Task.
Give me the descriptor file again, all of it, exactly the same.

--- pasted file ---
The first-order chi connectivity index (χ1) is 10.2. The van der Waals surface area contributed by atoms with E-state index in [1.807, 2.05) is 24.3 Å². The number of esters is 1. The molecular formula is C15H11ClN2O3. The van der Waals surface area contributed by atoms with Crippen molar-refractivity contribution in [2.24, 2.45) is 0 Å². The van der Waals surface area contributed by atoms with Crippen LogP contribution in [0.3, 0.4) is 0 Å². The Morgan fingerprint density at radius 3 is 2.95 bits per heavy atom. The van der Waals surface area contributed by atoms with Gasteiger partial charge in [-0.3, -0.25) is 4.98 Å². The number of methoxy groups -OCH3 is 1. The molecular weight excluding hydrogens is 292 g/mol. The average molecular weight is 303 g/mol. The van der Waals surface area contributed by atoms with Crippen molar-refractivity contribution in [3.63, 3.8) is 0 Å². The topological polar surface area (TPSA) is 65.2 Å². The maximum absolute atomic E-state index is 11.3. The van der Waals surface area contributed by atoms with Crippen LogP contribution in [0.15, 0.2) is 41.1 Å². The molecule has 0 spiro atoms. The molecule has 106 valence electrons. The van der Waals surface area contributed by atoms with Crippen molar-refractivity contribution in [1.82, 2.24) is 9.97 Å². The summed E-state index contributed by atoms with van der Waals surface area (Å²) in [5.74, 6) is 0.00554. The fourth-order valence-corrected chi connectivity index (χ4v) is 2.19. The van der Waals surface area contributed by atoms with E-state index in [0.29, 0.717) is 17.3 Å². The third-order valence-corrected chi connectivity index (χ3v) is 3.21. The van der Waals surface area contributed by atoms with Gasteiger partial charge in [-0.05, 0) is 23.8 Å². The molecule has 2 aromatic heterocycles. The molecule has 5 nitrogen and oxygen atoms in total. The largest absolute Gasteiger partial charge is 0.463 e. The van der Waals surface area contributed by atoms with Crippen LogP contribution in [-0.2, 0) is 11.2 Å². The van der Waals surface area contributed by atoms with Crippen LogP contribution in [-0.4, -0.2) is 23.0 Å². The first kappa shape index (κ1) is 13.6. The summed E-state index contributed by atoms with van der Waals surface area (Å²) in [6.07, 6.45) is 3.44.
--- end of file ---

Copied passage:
The first-order chi connectivity index (χ1) is 10.2. The van der Waals surface area contributed by atoms with E-state index in [1.807, 2.05) is 24.3 Å². The number of esters is 1. The molecular formula is C15H11ClN2O3. The van der Waals surface area contributed by atoms with Crippen molar-refractivity contribution in [2.24, 2.45) is 0 Å². The van der Waals surface area contributed by atoms with Crippen LogP contribution in [0.3, 0.4) is 0 Å². The Morgan fingerprint density at radius 3 is 2.95 bits per heavy atom. The van der Waals surface area contributed by atoms with Gasteiger partial charge in [-0.3, -0.25) is 4.98 Å². The number of methoxy groups -OCH3 is 1. The molecular weight excluding hydrogens is 292 g/mol. The average molecular weight is 303 g/mol. The van der Waals surface area contributed by atoms with Crippen molar-refractivity contribution in [3.63, 3.8) is 0 Å². The topological polar surface area (TPSA) is 65.2 Å². The maximum absolute atomic E-state index is 11.3. The van der Waals surface area contributed by atoms with Crippen LogP contribution in [0.15, 0.2) is 41.1 Å². The molecule has 0 spiro atoms. The molecule has 106 valence electrons. The van der Waals surface area contributed by atoms with Crippen molar-refractivity contribution in [1.82, 2.24) is 9.97 Å². The summed E-state index contributed by atoms with van der Waals surface area (Å²) in [5.74, 6) is 0.00554. The fourth-order valence-corrected chi connectivity index (χ4v) is 2.19. The van der Waals surface area contributed by atoms with E-state index in [0.29, 0.717) is 17.3 Å². The third-order valence-corrected chi connectivity index (χ3v) is 3.21. The van der Waals surface area contributed by atoms with Gasteiger partial charge in [-0.05, 0) is 23.8 Å². The molecule has 2 aromatic heterocycles. The molecule has 5 nitrogen and oxygen atoms in total. The largest absolute Gasteiger partial charge is 0.463 e. The van der Waals surface area contributed by atoms with Crippen LogP contribution in [-0.2, 0) is 11.2 Å². The van der Waals surface area contributed by atoms with Crippen LogP contribution in [-0.4, -0.2) is 23.0 Å². The first kappa shape index (κ1) is 13.6. The summed E-state index contributed by atoms with van der Waals surface area (Å²) in [6.07, 6.45) is 3.44.